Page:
The full range of the project's activities were advertised during the Europlanet Science Congress, as well as multiple international conferences, workshops and journal publications.
New facilities and services developed through Europlanet 2024 RI are already being recognised for their support of European involvement in planetary missions to Venus, Mars, Mercury and Jupiter’s icy moons.
Sites in the Argentinian Andes have been added to field analogues in Iceland, Greenland and Africa. Overall, these sites offer comprehensive acid-saline environments comparable to icy moon sub-surfaces or sedimentary deposits on Mars.
Innovations within the TA programme include reciprocal agreements that allows European and Asian researchers to access each others’ facilities, fast-track procedures for evaluation of urgent proposals, and remote access protocols.
There have also been significant advances in Europlanet’s VA activities. The VESPA EPN-TAP is a standard in the IVOA, International Planetary Data Alliance (IPDA) and increasingly adopted by ESA and NASA. SPIDER services have been used by the scientific community during Bepicolombo Venus and Mercury flybys. Synergistic observations by heliospheric spacecraft during BepiColombo’s cruise phase, identified using SPIDER, have been implemented by ESA and JAXA.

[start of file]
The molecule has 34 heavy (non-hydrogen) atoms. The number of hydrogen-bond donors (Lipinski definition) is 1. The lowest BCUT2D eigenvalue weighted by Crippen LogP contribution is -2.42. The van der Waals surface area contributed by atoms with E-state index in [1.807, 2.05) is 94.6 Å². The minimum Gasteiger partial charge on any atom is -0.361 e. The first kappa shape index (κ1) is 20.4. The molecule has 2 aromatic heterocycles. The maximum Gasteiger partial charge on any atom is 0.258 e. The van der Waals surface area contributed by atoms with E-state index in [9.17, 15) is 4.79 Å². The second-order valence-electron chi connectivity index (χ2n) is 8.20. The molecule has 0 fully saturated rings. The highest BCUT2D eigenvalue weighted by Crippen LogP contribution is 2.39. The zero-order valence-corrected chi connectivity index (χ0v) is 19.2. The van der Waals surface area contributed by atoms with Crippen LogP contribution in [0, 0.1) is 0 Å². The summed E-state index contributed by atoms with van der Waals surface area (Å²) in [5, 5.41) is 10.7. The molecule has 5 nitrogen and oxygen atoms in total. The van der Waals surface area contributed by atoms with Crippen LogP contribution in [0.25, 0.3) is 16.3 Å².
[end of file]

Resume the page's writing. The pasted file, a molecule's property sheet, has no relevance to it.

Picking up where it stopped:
The Europlanet 2024 RI project is showing scientific impact in the form of over 200 publications and conference presentations. Socioeconomic impact is developed through engagement with industry, policymakers and the wider community at a local, national and international level.
Overall, Europlanet 2024 RI is directly supporting hundreds of scientists through TA visits and serving thousands of online users through VA programmes. Workshops and conferences are reaching thousands of researchers, and members of the public are being engaged through events, educational programmes and media coverage of planetary activities. In sum, access to facilities and expertise provided through Europlanet 2024 RI enables scientific and wider impacts that simply would not be possible without the support of the European Commission’s Research Infrastructure programme.
Field trip to Kangerlussuaq Planetary Field Analogue site in Greenland. Credit: C Rossi
Rio Tinto Planetary Field Analogue Site. Credit: F Gomez
Calar Alto Observatory. Credit: Calar Alto Observatory
The Europlanet 2024 Research Infrastructure Consortium. Credit: J Dempster
Europlanet 2024 Research Infrastructure Logo
Atomki Ice Chamber for Astrophysics / Astrochemistry (ICA). Credit: Atomki